When and where sunspots will emerge can be predicted 1 day in advance

   Jul 10, 2:41 pm

Washington, July 10 (ANI): A team of researchers has found that subtle surface signs can reveal when and where sunspots will emerge on the Sun, at least a day in advance.

Using data from the Global Oscillations Network Group (GONG) and the Michelson Doppler Imager (MDI), scientists from NorthWest Research Associates (NWRA) and the Max-Planck-Institut fur Sonnensystemforschung (MPS) have found detectable signs of magnetic fields before they emerge at the solar surface to form sunspots.

Statistically significant differences were found between areas that produced groups of sunspots (called active regions) as compared to areas that stayed sunspot-free.

The differences persisted for at least a day prior to the first appearance of an active region.

While these differences are too small to make prediction possible for any single active region, the signals were visible for small and large (future) active regions alike, thus providing insight into a key piece of the sunspot formation process.

Solar active regions are areas on the surface of the Sun with strong concentrations of magnetic field.

One common model for the formation of active regions assumes that bundles of magnetic field are generated deep in the solar interior, become buoyant and rise up to the surface of the Sun.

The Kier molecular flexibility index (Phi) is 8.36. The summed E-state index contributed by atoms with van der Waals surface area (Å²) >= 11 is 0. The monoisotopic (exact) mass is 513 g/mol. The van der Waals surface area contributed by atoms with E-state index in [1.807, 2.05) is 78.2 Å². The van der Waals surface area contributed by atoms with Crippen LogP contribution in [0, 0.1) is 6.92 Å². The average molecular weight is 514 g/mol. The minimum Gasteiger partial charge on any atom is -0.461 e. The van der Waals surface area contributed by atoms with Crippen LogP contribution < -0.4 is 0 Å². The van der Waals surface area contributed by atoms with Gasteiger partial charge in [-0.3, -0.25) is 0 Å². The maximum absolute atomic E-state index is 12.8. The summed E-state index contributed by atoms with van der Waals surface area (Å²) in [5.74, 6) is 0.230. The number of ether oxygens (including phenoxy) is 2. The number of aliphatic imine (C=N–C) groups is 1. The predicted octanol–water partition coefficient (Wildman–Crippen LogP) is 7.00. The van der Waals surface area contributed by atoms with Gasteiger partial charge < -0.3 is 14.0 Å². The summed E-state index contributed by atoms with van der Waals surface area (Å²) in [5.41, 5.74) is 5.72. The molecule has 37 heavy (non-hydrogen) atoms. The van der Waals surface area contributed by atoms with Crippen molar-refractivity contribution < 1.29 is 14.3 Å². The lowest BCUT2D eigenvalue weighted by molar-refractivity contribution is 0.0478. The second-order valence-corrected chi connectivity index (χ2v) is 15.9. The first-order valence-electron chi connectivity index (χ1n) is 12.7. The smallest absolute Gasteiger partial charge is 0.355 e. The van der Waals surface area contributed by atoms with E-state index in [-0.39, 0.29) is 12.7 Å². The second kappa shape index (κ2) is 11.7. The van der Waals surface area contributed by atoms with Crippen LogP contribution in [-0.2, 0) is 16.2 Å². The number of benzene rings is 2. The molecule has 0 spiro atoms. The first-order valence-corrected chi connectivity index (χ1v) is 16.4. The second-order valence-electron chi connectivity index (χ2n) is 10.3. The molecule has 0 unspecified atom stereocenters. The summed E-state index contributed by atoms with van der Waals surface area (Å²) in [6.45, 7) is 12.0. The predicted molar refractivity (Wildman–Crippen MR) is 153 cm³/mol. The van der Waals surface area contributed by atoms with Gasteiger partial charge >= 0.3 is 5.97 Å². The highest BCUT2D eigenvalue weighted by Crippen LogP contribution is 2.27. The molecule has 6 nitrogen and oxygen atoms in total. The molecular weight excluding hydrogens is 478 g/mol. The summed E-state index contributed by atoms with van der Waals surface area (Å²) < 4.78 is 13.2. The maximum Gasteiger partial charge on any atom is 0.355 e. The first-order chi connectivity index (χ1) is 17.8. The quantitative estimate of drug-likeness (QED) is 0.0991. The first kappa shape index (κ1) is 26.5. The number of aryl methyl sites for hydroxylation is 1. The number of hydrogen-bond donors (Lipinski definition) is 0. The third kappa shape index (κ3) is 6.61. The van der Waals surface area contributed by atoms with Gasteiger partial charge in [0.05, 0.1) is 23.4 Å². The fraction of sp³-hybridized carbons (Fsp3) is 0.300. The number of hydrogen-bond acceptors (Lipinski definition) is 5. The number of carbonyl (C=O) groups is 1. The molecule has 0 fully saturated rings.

When a flux bundle passes through the surface, it forms an active region.

This magnetic flux emergence is a fundamental process for the Sun and presumably solar-like stars, yet surprisingly little is known about its nature.

Active regions are the source of many space weather events that can impact Earth, so understanding their formation may ultimately lead to a better understanding of space weather.

The way in which active regions form can also help to determine the nature of the solar dynamo, the ultimate source of magnetic fields in the Sun.

Senior Research Scientist Dr. K. D. Leka summarizes the findings of the NorthWest Research Associates group by saying, "We've shown that careful research using the visible part of the Sun can indeed tell us about what is happening underneath; these results will be a guide for further research, and ultimately improve our understanding of the Sun and all stars."

The study has been published in The Astrophysical Journal. (ANI)

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